Tag Archives: Facebook

One Year Ago

One lovely year later, I have finished 2 whole semesters of my residency and 365 days with WordPress. I am happy to say that my year with WordPress has renewed my love of the digital world in addition to improving my writing skills. Over one hundred posts later, my need to share ideas and stories with everyone else is stronger than ever.

My initial reason for starting this blog was to gain a following for my impending writing career. My first semester at Carlow University provided a cornucopia of insight from those already “in the biz” of writing/publishing. One of the most tiring and necessary aspects of being a writer in the digital age is the need to make a brand for yourself. To have your name mean something in the world before you’re published can give the upper hand when it comes to developing a fan base.

SO, the first step is to sign up for a blog and begin writing–check! While I thought my issue would be that I didn’t have enough discipline to keep up with my blog, I soon found that I couldn’t stop. Not too long after signing up with WordPress I was writing two or three posts a day. I loved it–still do, actually. The insurmountable joy of pressing publish on an idea that you want to share with people who will argue, comment, and contribute is something blogging has made super easy.

In my third residency at Carlow (ending about two weeks ago), the concept of branding and marketing myself as a writer returned with a vengeance. It has never been more important for writers to join online writing communities, build blogs, and create a facebook page to promote the writer behind the books. One of the guest writers, Juilene Osborne-McKnight, expressed this need to blog and facebook, but she made it clear that if you don’t feel you would like blogging, you shouldn’t force yourself. While I agree that you shouldn’t make yourself do anything just for the sake of publicity, it is worth checking it out and trying it before you decide it’s never going to work. Sometimes the most unusual, unexpected things can bring a new perspective and style to your writing. And it guarantees you are going to be writing something, even when you’re stuck in the middle of a story or poem.

Any aspiring writer listening still? Go ahead sign up, it’s free, and you may find it is more helpful than just reading blogs about writing. Try writing a blog of your own 🙂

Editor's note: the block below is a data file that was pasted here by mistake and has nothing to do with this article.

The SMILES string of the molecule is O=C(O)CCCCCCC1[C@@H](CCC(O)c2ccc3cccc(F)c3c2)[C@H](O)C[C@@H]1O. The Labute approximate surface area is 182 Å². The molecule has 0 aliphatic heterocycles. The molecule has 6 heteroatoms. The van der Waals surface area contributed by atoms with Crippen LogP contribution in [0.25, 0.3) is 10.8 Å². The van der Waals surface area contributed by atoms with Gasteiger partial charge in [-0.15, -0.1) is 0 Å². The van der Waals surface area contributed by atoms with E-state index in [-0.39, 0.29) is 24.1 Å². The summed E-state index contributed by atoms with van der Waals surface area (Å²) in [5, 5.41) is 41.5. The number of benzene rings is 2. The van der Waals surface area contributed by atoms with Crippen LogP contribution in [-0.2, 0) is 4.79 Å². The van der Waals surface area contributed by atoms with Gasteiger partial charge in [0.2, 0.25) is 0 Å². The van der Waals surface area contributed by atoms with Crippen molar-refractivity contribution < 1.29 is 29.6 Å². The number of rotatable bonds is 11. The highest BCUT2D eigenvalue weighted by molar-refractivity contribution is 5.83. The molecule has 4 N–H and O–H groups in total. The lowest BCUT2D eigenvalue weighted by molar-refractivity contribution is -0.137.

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Attack of the Procrastinator

One of my worst fears is that my procrastination will prevent my progress as a writer. It can be distressing for a writer to have a deadline looming over his/her head, but it is an occupational hazard. For most of my life, I have used deadlines and due dates as a way to push myself to write better. Procrastination is one of the worst detriments because it convinces you that you have the time and energy to get the job done later rather than sooner.

My confidence somehow enhances the more I wait to get my paper written. It defies logic that waiting until last minute will produce a good quality anything. As illogical as it seems, I follow it foolishly. This is my second critical paper for the practicum semester, and what appeared like an easy paper turned out to take a lot more time. I read Blackbird House  in plenty of time to complete the paper.

However, I am four days from the deadline, and only 2 pages into my critical essay. Am I worried? No way! Should I be? Probably. At this point in my academic/writing career, I should know better then to waste my time not finishing the paper. At the same time, I know I’m not necessarily wasting my time not doing my paper. Since I finished the book, I knew what I would write for the essay. I just haven’t been able to execute the whole thing. So, I’ve been spanning the work a little each day: brainstorm, outline, and actual then writing. Two pages down and around 3-5 pages more to go.

If I keep up a pace of 1-2 pages a day, I will finish it with time to spare. Is it procrastination to span out the work day-by-day? To me, it’s an unconventional way to get my paper done with a busy schedule. Maybe without Facebook and the allure of watching Man vs. Wild on Netflix, I’d be able to concentrate a little more. Hopefully, the procrastination will kick my adrenaline in gear to get my work done in time.

How does your procrastination attack you while writing? Does Facebook creep up every ten minutes? Do you search for activities to avoid doing your work? Share the ways you struggle with procrastination!

Happy writing/reading!


Filed under Idea of the Day

Book Published Via Facebook. Wha Wha?

To all my Facebook Fiends, here is your chance to change the (forgive the pun) face of books by putting books on Facebook. Writer Alex Epstein has made a collection of short stories and poems into individual photos to place on Facebook. Within one photo album, Epstein utilized his knowledge of social media to bring in readers.


For regular FB users, this may be the only exposure they have to good writing or any writing at all. It is a chance to show how beneficial social media can be. It’s not just about share minute by minute life updates. In its purest form, social media sites like FB help people share things that are lost in the culture.

It is much easier for people to read a book by flipping through photos constantly updated on their FB wall than to go buy a tangible book. The bibliophile/bookworm in me cringes to say, but not every one can love books like that. So this social experiment gives those potential readers a chance to see a book in a different light.

One of the most interesting aspects of the experiment is the readers’ reactions. Epstein was shocked at the immediate response he received. Similar to the reaction an author receives with a public reading, Epstein could see which parts of the book people enjoyed, what they shared with their friends, and what the readers thought.